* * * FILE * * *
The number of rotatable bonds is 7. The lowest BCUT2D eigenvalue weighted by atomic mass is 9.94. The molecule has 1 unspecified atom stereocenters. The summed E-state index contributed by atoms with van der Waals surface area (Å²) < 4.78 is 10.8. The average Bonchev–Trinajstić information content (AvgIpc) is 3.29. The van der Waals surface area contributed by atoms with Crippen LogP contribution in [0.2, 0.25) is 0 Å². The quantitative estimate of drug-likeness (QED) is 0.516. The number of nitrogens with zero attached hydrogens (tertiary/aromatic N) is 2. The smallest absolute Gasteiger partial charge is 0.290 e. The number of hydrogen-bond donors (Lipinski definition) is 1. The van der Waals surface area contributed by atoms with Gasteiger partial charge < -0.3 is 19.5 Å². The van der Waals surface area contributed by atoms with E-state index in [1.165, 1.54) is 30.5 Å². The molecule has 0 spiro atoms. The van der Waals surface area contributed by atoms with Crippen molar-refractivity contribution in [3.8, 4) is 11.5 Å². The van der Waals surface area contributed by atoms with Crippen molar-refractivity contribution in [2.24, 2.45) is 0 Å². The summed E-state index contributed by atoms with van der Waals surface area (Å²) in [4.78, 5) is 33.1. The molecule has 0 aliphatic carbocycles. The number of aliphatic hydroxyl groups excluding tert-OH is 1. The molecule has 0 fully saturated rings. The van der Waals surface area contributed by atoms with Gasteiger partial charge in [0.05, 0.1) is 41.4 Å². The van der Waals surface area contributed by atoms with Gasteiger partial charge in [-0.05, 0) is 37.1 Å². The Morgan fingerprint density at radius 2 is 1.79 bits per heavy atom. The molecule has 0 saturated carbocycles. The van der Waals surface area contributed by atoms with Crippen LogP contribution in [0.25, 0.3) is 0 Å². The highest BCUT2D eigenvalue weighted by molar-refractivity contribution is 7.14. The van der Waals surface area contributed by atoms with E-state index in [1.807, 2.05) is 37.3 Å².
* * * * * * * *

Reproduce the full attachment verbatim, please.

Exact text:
The number of rotatable bonds is 7. The lowest BCUT2D eigenvalue weighted by atomic mass is 9.94. The molecule has 1 unspecified atom stereocenters. The summed E-state index contributed by atoms with van der Waals surface area (Å²) < 4.78 is 10.8. The average Bonchev–Trinajstić information content (AvgIpc) is 3.29. The van der Waals surface area contributed by atoms with Crippen LogP contribution in [0.2, 0.25) is 0 Å². The quantitative estimate of drug-likeness (QED) is 0.516. The number of nitrogens with zero attached hydrogens (tertiary/aromatic N) is 2. The smallest absolute Gasteiger partial charge is 0.290 e. The number of hydrogen-bond donors (Lipinski definition) is 1. The van der Waals surface area contributed by atoms with Gasteiger partial charge < -0.3 is 19.5 Å². The van der Waals surface area contributed by atoms with E-state index in [1.165, 1.54) is 30.5 Å². The molecule has 0 spiro atoms. The van der Waals surface area contributed by atoms with Crippen molar-refractivity contribution in [3.8, 4) is 11.5 Å². The van der Waals surface area contributed by atoms with Crippen molar-refractivity contribution in [2.24, 2.45) is 0 Å². The summed E-state index contributed by atoms with van der Waals surface area (Å²) in [4.78, 5) is 33.1. The molecule has 0 aliphatic carbocycles. The number of aliphatic hydroxyl groups excluding tert-OH is 1. The molecule has 0 fully saturated rings. The van der Waals surface area contributed by atoms with Gasteiger partial charge in [0.05, 0.1) is 41.4 Å². The van der Waals surface area contributed by atoms with Gasteiger partial charge in [-0.05, 0) is 37.1 Å². The Morgan fingerprint density at radius 2 is 1.79 bits per heavy atom. The molecule has 0 saturated carbocycles. The van der Waals surface area contributed by atoms with Crippen LogP contribution in [0.25, 0.3) is 0 Å². The highest BCUT2D eigenvalue weighted by molar-refractivity contribution is 7.14. The van der Waals surface area contributed by atoms with E-state index in [1.807, 2.05) is 37.3 Å².